Will there be humans fighting robots?

While in Russia they are discussing with enthusiasm all sorts of interesting products (Poseidons, Petrels and Nudoli), another wave of futuroshock is rolling in the West, associated with fears that combat robots developed in the bowels of American companies associated with DARPA and military industrial complex, as if in the future they can ... there are people.



This is an Energetically Autonomous Tactical Robot (EATR) project, launched in 2003 by Robotic Technologies, Inc. and Cyclone Power Technologies, Inc. for the needs of the American army. Although the project was stopped in the 2015 year, however, noise around it rolled a few years later. Director of Cyclone Power Technologies, Inc. Harry Schoel was even forced to make excuses that he shared the concern of the public, however, the creation of robots that can eat people is not the mission of his company.


Will there be humans fighting robots?

The overall look of the EATR


Even the president of Russia Vladimir Putin was dragged to this company. The British newspaper The Sun, 22 of September 2017, published a short article stating that Putin had asked the head of Yandex, Arkady Volozh, when these robots would "eat us." Volozh answered: "I hope never." It is not difficult, however, to verify that in reality, during Putin’s visit to Yandex, it was about artificial intelligence, and not robots eating humans at all. All the same, what a spreading cranberry the British newspaper treats its readers!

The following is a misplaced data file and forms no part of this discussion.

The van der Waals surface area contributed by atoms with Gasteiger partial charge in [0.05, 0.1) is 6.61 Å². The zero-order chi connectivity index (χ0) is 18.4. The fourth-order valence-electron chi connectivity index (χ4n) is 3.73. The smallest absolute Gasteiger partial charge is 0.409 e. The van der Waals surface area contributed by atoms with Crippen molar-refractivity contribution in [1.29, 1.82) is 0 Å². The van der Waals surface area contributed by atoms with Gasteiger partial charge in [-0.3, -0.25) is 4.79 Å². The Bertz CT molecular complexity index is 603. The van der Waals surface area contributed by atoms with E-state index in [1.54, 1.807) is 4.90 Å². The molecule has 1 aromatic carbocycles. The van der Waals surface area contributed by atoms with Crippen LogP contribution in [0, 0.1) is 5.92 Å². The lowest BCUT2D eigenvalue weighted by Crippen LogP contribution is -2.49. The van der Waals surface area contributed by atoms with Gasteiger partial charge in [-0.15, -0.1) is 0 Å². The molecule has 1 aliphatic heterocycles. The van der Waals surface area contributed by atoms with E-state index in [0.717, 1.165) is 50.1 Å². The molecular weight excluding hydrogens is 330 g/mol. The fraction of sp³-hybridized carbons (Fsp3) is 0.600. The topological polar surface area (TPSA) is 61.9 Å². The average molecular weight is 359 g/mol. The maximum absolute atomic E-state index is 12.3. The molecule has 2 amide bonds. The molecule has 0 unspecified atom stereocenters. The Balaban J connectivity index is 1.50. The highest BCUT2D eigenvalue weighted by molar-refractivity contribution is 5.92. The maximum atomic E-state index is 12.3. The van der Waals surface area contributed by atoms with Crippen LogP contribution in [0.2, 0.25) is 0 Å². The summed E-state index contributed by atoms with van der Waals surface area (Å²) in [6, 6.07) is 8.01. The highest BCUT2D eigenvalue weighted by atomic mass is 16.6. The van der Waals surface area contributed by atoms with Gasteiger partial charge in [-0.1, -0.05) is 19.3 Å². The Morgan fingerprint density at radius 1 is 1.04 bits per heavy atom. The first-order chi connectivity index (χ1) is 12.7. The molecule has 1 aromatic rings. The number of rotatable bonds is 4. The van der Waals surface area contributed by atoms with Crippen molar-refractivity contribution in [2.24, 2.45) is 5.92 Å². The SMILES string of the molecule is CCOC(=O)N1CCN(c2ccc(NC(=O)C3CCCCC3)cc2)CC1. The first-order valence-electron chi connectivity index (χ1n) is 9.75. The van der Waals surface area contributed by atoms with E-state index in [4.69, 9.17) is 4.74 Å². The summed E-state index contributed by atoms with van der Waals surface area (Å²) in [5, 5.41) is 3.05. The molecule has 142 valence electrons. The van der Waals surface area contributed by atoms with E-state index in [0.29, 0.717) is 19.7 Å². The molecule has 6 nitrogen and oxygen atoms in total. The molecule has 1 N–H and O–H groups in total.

A bit about the EATR project


This is a robot, the power plant of which is an advanced version of the steam engine - the Cyclone Waste Heat Engine, a six-cylinder radial engine that, as its creators write, can convert 146,5 kW of thermal energy into 10 kW of electric energy. The design of the engine is similar to a radial aircraft engine. The necessary steam is generated not in the boiler, but in a metal tube rolled into a tight coil, which is placed inside the combustion chamber, in which any liquid fuel burns; but there is also a version for wood fuel - pellets. Steam is supplied to the ends of the cylinders, leaves the crankcase with a crankshaft, partially condensed there, and then the gas-vapor mixture is discharged through the outlet pipe. The rotation of the engine drives an electric power generator. The electricity stored in the batteries is used to set the robot in motion and power its equipment.


This is the engine assembly and during testing. In addition to the 6 cylinder version, the company is also working on an 12 cylinder engine



This is a steam generator installed above the fuel combustion chamber. This unit does not have a steam boiler. Developers also tested a solar heater to produce steam in such a steam generator.


Judging by the video published by the developers, the power plant turned out to be very compact. The engine is about 50 cm in diameter, the entire installation is about 1,2 meters high. But still not so compact as to install it on a small robot. However, on the prototype, the creators did not particularly strive for compactness.